‘It feels like we don’t matter’: company directors hit out at lack of help

In the third part of a series highlighting workers left out of Government support, The Telegraph hears from limited company directors

The Government has spent billions supporting businesses through coronavirus. But the safety net has not included all workers equally, and some sectors are yet to be allowed to reopen even as support winds down. 

In the concluding part of this series featuring companies and individuals being failed by coronavirus rescue measures, small company directors ask why more is not being done to help them.

Peta Stratford-Johns was looking forward to a busy year of her work producing and stage-managing conferences.

But with her bookings cancelled due to the pandemic, she has had no gigs since March and has lost some £47,000 in income. 

Her financial worries have been compounded by getting little Government support – £560 a month – due to the perfectly common way her earnings are structured as a limited company director

“I still have real trouble sleeping – I wake up around 1.45am and lie there,” says the 63-year-old. “It’s been awful, horrendous.”

Announcing billions of pounds worth of support for workers affected by the pandemic, Rishi Sunak, the Chancellor, pledged to “stand together with the British people”.  

Many limited company directors like Stratford-Johns, however, feel he is not standing with them. 

They get little from the Government’s wage subsidy scheme for workers on leave, the Coronavirus Job Retention Scheme (CJRS), as it does not recognise income from dividends – the way many limited company directors are paid. 

For example, Stratford-Johns’ £560 payments for the Coronavirus Job Retention Scheme is based on her £650 monthly salary, which is only a small portion of her total income boosted by dividends.

Paying in dividends is generally done to help their small companies cope with fluctuations in income, and is often advised by accountants.  

IPSE, the Association of Independent Professionals and the Self-Employed, believes about 710,000 limited company directors are getting little support, and warns that failure to help them will put the economic recovery at risk.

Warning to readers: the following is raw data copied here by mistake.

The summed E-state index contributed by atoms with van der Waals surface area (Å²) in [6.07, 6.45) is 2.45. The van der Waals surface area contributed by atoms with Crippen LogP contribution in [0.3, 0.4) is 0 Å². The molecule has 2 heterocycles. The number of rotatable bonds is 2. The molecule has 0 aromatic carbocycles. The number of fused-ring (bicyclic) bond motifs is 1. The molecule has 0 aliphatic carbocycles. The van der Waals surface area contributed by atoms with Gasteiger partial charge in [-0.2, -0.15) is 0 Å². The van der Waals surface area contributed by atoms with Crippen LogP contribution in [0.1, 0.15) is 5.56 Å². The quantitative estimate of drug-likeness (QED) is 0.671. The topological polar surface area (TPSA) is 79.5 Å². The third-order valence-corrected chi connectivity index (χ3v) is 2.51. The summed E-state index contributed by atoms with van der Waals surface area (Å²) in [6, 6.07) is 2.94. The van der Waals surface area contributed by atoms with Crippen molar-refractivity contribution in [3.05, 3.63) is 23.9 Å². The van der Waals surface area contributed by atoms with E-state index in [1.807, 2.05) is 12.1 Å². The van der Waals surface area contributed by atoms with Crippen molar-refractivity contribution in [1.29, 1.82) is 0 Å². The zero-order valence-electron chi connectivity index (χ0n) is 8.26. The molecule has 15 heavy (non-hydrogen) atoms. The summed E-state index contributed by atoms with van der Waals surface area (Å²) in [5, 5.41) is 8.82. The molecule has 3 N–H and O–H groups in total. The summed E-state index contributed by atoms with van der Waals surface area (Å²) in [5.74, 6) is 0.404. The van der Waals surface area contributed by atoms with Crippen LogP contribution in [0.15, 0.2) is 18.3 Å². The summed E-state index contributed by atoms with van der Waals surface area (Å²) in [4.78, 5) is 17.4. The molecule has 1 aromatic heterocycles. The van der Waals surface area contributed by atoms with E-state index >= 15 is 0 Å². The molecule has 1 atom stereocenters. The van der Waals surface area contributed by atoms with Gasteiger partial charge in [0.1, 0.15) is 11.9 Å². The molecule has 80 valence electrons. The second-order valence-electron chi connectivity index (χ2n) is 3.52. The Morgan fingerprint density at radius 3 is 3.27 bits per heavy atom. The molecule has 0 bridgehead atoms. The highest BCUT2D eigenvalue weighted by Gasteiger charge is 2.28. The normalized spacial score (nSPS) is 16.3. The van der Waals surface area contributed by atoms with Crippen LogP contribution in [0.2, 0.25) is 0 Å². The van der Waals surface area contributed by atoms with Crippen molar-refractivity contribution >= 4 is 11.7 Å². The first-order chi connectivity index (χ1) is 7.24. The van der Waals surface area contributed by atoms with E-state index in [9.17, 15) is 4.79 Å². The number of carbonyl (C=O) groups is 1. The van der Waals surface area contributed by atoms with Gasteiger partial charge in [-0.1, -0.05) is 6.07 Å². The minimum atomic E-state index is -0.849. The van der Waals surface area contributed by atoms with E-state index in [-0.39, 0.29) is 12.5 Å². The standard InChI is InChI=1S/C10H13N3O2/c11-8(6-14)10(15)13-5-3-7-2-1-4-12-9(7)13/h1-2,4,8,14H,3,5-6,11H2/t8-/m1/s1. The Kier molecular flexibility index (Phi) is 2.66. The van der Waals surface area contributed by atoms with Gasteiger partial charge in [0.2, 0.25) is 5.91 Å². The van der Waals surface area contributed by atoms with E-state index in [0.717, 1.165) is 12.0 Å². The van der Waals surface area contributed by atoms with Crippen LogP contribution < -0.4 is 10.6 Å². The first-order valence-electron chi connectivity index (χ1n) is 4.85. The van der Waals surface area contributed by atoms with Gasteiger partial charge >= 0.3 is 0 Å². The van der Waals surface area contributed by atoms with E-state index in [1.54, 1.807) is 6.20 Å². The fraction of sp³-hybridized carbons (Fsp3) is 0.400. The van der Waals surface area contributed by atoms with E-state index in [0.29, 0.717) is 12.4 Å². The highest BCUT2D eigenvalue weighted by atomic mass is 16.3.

“They will be the ones we will turn to, to get the economy going again on the other side of this. It is very important that we get support to them,” it has said. 

Three million people left behind

Campaign group Excluded UK believes they are among about 3.1m people in many sectors across the country not getting enough help. 

Despite calls for the Government to fix the mis-match, including from MPs, Sunak, has insisted that it would be too complex to verify income paid through dividends, and the system would be open to abuse. 

“Though this was a difficult decision, I reached the conclusion that, for practical reasons, the Government will not be able to provide this,” he said in July.

A Treasury spokesperson added on Wednesday: “Eligibility criteria for support schemes exists to ensure that support could be made available rapidly, is focused on those who need it most and to minimise fraud.

“The swift action we’ve taken has protected millions of jobs and livelihoods across the country and our support package is one of the most comprehensive and generous in the world.”

Stratford-Johns (daughter of the late actor Stratford Johns, best known for his role as Charles Barlow in the 1960s BBC series Z Cars) isn’t buying it. “I am absolutely disgusted with Government and their back-of-a-fag packet policies,” she says. 

“They have been told on so many occasions how simple it is. There is just this feeling of that we are hated – that we are hated by these people, that we don’t matter.

“I am 63 – I have worked since I was 15 so I have paid taxes for 47 years and now it’s ‘too difficult’ to support us.” 

She adds that she incorporated her business in 2003 as clients prefer to use a limited company. Now she feels let down for pursuing a perfectly legal avenue. She is not the only one to feel unfairly treated. 

Borrowing from friends to live

Wedding band guitarist and singer Dave Moran, also a limited company director, said he had also struggled to access support, despite being paid an annual salary rather than through dividends.  

He is now getting some money from Universal Credit, but not until a few months had gone by without support. Now he finds himself getting deeper into debt. 

“I had bought a house to renovate but now I am stuck paying a mortgage on an unliveable house. Every door seems to lead to a difficult situation. I have been borrowing from friends and family. 

“We employ and subcontract people, we have run things as well as we can, run things fairly. It’s pretty appalling to have built this business and to have contributed for so long, for all of this to happen.”

Read more in our series on the workers and businesses left behind by the Government’s pandemic response: